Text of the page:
The Daily Skein

All the craft that’s fit to make.

First Review June 16, 2008

Filed under: Reviews — Cailyn @ 4:58 pm
Tags: , ,

Since I’m nowhere near done with even the first Lupine Sock yet, let alone the pair and the write-up, it’s time to start a new feature! Book reviews. I love to go to the bookstore; it doesn’t even matter if I need a book, I just love the atmosphere. It’s especially great to browse through the craft books (and maybe buy a few of them.) But sometimes there’s a book that I really want to look at and the store doesn’t have it. I imagine this happens to a lot of crafters, because there are so many cool books and such a tiny section of the store devoted to our passion. (Really, why do programming and philosophy get more space than crafting? Those are far less important subjects.) We’re stuck buying the book online, where we can’t look at all the projects or read an excerpt (most of the time.)

I’ve amassed a decent collection of craft books and, while I’m not a professional reviewer or anything, I think I’ve got a decent grasp of what a crafter wants. As a public service to others of my ilk, I’ll be posting reviews of my craft book collection. (Let’s be honest, this is really just an excuse to buy more books. “Look, DH, I need this book to review on my blog! People have been asking for it!”) As this is my first review, I think I’ll choose my first knitting book that wasn’t Stitch & Bitch. I, of course, have chosen a book that already has quite a few reviews on Amazon. Go figure.

The Big Book of Knitting Stitch Patterns

At a Glance

The Good: Colorful, clear photos. A good sampling of knit/purl, lace, cables, and slip stitch patterns. Contains some very unique patterns. Uses both charts and written instructions.

The Bad: Charts and written instructions don’t always match. Charts can be hard to follow. No glossary of chart symbols. Index could be more useful.

The Review

I bought this book because it was the only stitch library at the bookstore and I really wanted to have one. I didn’t like it much right after I bought it, but it’s really grown on me. The pictures are bright and colorful. Each pattern is knit in a random color yarn (if there’s a theme to the colors, I haven’t figured it out yet.) Most of the photos are clear and it’s easy to see the stitch definition; there are, of course, a few photos that are a little hard to see but not many. It’s very fun to flip through, thinking of projects to make or laughing at some of the more outrageous patterns. Honestly, I keep it in my bathroom much of the time to look through and inspire me.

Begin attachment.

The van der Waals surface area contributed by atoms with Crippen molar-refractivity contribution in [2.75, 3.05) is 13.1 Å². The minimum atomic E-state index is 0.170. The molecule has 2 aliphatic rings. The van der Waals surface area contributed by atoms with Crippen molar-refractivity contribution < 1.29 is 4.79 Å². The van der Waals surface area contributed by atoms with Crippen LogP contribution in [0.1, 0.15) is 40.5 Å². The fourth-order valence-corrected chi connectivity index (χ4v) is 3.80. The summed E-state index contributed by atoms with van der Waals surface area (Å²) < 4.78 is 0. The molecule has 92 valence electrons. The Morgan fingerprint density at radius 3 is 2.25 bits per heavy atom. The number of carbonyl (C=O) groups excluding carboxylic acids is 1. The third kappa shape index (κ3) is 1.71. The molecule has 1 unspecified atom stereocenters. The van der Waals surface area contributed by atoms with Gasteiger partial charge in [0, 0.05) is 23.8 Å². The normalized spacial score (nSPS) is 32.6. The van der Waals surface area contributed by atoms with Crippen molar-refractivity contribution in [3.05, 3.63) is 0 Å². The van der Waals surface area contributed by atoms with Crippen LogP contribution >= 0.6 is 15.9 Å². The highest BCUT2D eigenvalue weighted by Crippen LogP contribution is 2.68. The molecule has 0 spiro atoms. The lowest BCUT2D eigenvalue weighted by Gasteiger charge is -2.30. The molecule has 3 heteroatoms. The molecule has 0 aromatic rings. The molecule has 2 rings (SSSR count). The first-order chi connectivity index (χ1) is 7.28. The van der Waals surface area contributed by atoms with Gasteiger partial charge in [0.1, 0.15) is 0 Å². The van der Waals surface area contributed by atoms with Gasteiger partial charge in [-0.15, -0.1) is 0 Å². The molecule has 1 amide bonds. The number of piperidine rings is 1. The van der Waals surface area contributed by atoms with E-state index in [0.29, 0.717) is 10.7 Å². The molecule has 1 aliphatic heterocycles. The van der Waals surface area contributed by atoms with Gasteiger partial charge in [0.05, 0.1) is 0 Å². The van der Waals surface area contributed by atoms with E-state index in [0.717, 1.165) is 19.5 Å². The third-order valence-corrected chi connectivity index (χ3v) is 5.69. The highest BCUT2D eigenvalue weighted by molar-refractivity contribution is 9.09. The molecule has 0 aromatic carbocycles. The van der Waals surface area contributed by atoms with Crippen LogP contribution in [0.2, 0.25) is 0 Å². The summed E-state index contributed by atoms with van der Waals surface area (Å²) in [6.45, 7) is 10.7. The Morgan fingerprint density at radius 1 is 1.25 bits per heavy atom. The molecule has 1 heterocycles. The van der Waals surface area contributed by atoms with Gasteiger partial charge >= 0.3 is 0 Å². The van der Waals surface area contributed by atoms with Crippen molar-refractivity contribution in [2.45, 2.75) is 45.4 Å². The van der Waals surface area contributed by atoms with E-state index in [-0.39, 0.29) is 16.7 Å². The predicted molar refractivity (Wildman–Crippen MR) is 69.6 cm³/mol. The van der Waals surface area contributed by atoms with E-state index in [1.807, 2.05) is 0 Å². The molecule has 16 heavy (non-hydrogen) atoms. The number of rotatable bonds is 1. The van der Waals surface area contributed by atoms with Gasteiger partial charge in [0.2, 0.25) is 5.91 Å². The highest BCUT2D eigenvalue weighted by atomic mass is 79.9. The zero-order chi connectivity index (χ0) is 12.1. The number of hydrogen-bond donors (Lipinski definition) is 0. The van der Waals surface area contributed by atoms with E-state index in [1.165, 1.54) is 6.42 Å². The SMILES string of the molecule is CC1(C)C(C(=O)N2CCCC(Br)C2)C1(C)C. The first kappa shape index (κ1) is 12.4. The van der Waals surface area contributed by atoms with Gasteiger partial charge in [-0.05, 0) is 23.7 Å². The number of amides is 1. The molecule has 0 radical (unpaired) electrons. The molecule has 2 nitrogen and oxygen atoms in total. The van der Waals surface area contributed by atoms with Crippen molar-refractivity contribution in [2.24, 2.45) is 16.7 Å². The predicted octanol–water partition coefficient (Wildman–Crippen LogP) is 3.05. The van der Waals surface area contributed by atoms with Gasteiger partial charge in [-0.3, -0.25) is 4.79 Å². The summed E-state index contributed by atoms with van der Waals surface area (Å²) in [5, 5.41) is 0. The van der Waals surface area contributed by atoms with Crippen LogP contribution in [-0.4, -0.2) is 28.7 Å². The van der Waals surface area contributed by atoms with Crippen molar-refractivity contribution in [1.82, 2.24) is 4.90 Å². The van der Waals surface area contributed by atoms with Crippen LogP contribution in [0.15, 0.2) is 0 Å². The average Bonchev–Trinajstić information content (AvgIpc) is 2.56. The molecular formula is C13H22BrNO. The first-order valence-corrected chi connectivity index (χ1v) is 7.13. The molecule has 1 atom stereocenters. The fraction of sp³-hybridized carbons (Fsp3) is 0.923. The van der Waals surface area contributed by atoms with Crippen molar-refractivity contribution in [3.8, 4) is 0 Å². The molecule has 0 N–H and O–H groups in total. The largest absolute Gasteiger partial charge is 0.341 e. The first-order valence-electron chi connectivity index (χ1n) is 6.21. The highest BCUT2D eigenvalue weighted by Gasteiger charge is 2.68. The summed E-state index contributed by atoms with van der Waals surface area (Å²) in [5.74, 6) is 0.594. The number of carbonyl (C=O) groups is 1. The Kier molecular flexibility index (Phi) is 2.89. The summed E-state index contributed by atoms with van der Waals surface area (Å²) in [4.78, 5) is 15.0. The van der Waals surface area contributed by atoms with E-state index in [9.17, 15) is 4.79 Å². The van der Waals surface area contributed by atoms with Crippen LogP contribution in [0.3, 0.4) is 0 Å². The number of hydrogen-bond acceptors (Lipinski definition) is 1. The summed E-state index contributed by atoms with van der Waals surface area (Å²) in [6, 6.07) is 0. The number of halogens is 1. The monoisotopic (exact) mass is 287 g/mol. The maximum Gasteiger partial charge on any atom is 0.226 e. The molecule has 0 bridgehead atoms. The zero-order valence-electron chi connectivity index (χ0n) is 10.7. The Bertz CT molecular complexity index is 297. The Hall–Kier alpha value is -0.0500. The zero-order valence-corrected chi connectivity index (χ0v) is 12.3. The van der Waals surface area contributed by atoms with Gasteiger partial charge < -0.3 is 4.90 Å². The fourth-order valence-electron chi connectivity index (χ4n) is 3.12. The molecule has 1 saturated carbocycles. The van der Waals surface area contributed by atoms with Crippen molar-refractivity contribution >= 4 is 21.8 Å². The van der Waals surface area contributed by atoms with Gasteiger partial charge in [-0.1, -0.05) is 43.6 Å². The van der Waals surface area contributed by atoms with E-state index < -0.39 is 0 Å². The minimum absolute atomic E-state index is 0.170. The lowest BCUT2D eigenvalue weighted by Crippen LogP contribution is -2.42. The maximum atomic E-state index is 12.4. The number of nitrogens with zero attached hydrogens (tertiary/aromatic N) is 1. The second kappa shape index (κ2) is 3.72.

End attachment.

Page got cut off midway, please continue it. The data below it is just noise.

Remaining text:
The Big Book has a wide variety of stitch patterns; it includes a little bit of everything. This can be a good thing and a bad thing. The good is that if you can only choose one book to buy, you don’t have to choose which pattern type you want (i.e. cables, lace) like the Harmony or Vogue guides. You get some of everything and the patterns range from easy to challenging. It also has some really interesting patterns (they categorize them as “creative stitches”) that I haven’t seen anywhere else. Unfortunately, because the book samples a variety of stitches, it can be hard or impossible to find something if you’re looking for a particular cable or lace pattern. The patterns are all named and there is an index in the front; the index is not a pure alphabetical index, though. It is divided into the same sections as the book. This isn’t a problem if you know the pattern you’re looking for is a pure cable, but who can remember whether that lace stitch is listed under lace or creative stitches? Not much of a complaint, but something worth mentioning.

I am a very visual knitter. I would rather work from a chart than from written instructions. Luckily, the Big Book has both. The charts can be crowded and hard to read on some patterns. The Book uses a horizontal line for purl stitches and a vertical line for knit stitches. For a pattern like Parallelograms, the chart looks like a magic eye. It’s very hard to decipher and would be easier if knit or purl stitches were a blank or shaded square instead. While there is a key for each chart, the key only shows the name of the stitch and not how to perform it. The written instructions have the steps for the special stitch though. Sometimes the written instructions and chart won’t match. I’ve heard that this book is actually a translation from an Italian book, so maybe some things slipped through the cracks. In cases where they don’t match, I usually go with the written instructions or I wing it. It can be highly annoying.

Conclusion

I’m not really sure what to say about this book, honestly. I think this is a good book if you’re looking to try out a bunch of stitches, looking for inspiration, or a gift (there’s bound to be something that pleases!) But it does have some problems that can be really frustrating. It’s also a good book if you’re like me and must be able to look through every pattern ever invented. I’ve seen better compilations, like the old Harmony Guides, but at least this one is still in print!

Next review: Favorite Socks

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One Response to “First Review”

  1. Marianne Says:

    HI! Have you ever used the “Bubble stitch” as seen in the l998 publication of the Harmony Guides (Volume
    Three?) Its so simple, knitting about five rows, and then picking up a stitch a few rows below about
    every three stitches or so, then again using the same method five rows further, but offset. There are many
    similar stitches to get the same effect, but they require short rows or slipping stitches. The stitch uses no
    extra yarn, but leaves a bit of stranding on the back, which may account for its apparent omission from some
    current stitchionaries.


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